NORTHERN Tablelands sheep producers are calling on government to take long-term action against a rising wild dog ambush in the area that's seen one woolgrower lose 250 head over 18 months.
In just four years the local Enmore Wild Dog Association has removed at least 40 wild dogs from the region after flocks had gone untouched for decades.
During the 1800s land and lease holders in the area built a historic collection of fences in suitable areas of steep terrain bordering Oxley Wild Rivers National Park.
But, with a growing trend of producers switching to cattle in recent times, maintaining it has become a forgotten priority.
Enmore Wild Dog Association secretary Gary Swanson said government needed to look at publicly funding the fence and tender the maintenance to a contractor.
“They are putting more baits out than ever but the wild dog problem is getting worse,” he said.
“The only way you are going to win the fight is they have really got to get serious about this fence and get people who do have an interest in it to be maintaining it.
“To make this work you have to actually have someone you are paying to do it. If it goes back to the landholder you might not feel like going to do it.”
Funding from Australian Wool Innovation allowed the Enmore Wild Dog Association to purchase traps and motion cameras, which have been utilised on the Armidale property of Lach Fulloon following a determined ambush.
Mr Fulloon shears about 9000 Merinos on the 1600 hectare property, Cressbrook, owned by his family for 110 years.
It wasn’t until 10 years ago that the property recorded its first dog attack, and in the last 18 months at least 250 head have been killed and 100 mauled, including the loss of a 2014 drop sire whom recently topped the New England Merino Sire Evaluation across multiple indexes.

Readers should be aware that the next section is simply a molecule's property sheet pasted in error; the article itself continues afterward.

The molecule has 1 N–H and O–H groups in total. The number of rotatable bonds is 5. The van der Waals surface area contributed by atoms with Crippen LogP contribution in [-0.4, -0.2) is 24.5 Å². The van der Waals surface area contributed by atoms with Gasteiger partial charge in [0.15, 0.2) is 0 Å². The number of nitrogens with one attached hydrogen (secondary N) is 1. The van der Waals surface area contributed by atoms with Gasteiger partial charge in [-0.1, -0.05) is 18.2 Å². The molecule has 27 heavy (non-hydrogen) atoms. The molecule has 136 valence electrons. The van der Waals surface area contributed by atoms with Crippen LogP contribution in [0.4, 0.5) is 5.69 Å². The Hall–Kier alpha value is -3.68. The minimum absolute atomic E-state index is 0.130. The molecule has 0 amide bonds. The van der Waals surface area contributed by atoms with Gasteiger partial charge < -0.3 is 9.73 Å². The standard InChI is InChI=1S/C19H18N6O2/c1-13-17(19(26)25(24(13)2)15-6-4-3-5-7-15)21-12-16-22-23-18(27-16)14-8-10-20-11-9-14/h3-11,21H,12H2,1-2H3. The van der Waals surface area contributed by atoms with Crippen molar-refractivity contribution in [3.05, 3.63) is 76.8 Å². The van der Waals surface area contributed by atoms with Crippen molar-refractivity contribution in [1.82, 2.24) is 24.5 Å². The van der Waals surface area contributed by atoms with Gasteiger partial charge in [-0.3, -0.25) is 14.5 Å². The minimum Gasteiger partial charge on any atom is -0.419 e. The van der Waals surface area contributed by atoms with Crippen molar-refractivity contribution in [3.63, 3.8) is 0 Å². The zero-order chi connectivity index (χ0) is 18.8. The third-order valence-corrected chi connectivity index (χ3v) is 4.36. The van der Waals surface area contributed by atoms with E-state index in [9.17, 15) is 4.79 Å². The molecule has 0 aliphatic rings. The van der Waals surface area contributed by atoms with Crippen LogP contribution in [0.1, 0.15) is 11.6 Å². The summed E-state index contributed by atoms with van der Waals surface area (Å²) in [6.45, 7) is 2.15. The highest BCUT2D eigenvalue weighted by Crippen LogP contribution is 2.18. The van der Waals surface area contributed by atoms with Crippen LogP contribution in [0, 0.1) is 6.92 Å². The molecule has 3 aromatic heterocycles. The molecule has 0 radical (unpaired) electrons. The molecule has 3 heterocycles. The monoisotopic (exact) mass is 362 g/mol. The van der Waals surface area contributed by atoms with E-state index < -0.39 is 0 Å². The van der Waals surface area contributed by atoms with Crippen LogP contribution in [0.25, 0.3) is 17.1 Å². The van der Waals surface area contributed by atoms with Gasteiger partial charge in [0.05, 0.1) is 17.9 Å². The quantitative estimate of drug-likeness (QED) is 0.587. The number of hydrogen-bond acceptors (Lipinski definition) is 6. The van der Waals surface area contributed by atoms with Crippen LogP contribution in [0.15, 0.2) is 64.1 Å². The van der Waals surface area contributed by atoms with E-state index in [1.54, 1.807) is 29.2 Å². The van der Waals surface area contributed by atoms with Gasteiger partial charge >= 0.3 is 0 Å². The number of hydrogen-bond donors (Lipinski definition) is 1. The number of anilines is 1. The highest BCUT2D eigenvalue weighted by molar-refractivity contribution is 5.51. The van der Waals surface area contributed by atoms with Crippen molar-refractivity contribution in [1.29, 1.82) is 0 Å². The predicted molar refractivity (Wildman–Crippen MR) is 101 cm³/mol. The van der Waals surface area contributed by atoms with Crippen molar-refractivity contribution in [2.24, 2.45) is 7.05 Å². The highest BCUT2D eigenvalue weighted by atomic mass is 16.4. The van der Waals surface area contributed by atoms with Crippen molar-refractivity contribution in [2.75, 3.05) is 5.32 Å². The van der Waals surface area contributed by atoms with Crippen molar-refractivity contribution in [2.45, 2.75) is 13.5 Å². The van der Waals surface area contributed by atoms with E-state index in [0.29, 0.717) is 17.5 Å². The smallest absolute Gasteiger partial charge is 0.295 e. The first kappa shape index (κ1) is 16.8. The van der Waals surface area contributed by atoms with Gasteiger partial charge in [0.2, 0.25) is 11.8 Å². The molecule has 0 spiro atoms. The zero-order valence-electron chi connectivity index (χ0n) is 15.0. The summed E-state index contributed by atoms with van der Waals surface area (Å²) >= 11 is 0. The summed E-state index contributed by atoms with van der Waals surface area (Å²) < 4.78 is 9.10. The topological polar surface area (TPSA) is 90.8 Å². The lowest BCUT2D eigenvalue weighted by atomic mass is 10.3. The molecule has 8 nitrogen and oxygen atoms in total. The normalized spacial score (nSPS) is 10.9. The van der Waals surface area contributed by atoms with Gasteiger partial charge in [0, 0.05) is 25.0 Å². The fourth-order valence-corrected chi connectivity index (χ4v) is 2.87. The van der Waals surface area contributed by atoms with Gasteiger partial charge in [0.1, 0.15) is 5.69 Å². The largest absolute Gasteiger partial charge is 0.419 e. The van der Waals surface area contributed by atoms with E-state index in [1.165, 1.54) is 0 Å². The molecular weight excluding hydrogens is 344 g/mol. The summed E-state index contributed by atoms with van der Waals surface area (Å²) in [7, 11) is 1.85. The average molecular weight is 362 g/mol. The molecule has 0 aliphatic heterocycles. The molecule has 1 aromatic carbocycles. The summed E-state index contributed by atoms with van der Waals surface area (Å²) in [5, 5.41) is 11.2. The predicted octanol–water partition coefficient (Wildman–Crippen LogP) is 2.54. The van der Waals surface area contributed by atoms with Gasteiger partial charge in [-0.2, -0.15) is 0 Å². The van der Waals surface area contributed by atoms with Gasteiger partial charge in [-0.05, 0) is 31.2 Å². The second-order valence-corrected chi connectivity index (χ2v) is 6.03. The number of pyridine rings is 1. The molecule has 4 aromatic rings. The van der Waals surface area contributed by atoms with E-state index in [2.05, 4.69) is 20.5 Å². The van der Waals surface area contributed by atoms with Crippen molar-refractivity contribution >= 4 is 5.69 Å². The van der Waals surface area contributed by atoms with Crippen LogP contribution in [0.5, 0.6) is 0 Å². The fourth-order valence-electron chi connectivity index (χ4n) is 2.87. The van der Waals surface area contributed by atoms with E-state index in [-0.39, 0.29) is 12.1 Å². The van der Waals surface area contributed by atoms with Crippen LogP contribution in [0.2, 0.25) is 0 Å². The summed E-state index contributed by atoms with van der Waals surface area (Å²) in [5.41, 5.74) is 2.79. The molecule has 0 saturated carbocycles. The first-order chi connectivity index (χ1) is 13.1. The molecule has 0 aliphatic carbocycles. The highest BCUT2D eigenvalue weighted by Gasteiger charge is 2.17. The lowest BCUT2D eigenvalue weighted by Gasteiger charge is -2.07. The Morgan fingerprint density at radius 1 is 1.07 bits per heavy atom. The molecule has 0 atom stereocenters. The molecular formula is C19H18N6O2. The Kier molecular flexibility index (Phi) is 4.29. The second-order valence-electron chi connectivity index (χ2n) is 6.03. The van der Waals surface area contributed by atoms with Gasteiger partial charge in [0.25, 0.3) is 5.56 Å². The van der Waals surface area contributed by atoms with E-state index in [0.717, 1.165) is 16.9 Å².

Three of the five dogs detected on cameras have been accounted for but Mr Fulloon hasn’t gone six weeks without an attack.
Unable to put a figure on his stock losses, Mr Fulloon has spent $25,000 upgrading his own eastern boundary fence, which doesn’t border national parks.
But, exclusion fencing for the eastern New England, and around the parks, was the way to go, he said.
A large project of 80 to 100km around the gorge country could protect a major livestock pocket.
“East of us there is virtually no sheep any longer so we are pretty much the last frontier,” he said.
“If we get out of sheep there will be wild dogs spreading right through this central Northern Tablelands and New England area.”
A NSW National Parks and Wildlife Service spokesperson wouldn’t comment on landholders’ fencing proposition but said they did assist direct neighbours with fencing materials.
Approximately five tonnes of baited material has been dropped on national park estate this year, with another 2.2 tonnes in spring, the spokesperson said.
Mr Fulloon has organised six dog drives with 12 to 14 local graziers, currently has 12 traps set on his properties and employed a wild dog hunter, but still can’t combat the problem.
“Everything that has been done currently has sort of been reactive,” he said.
“We wait for the killings, we employ wild dog trappers, do baiting programs.
“We really need to get proactive and on top of this situation. For me, I think exclusion fencing of the New England is the way to go.”
The Enmore Wild Dog Association will run a Wild Dog Awareness day on December 13 for local residents as they continue to overcome the issue.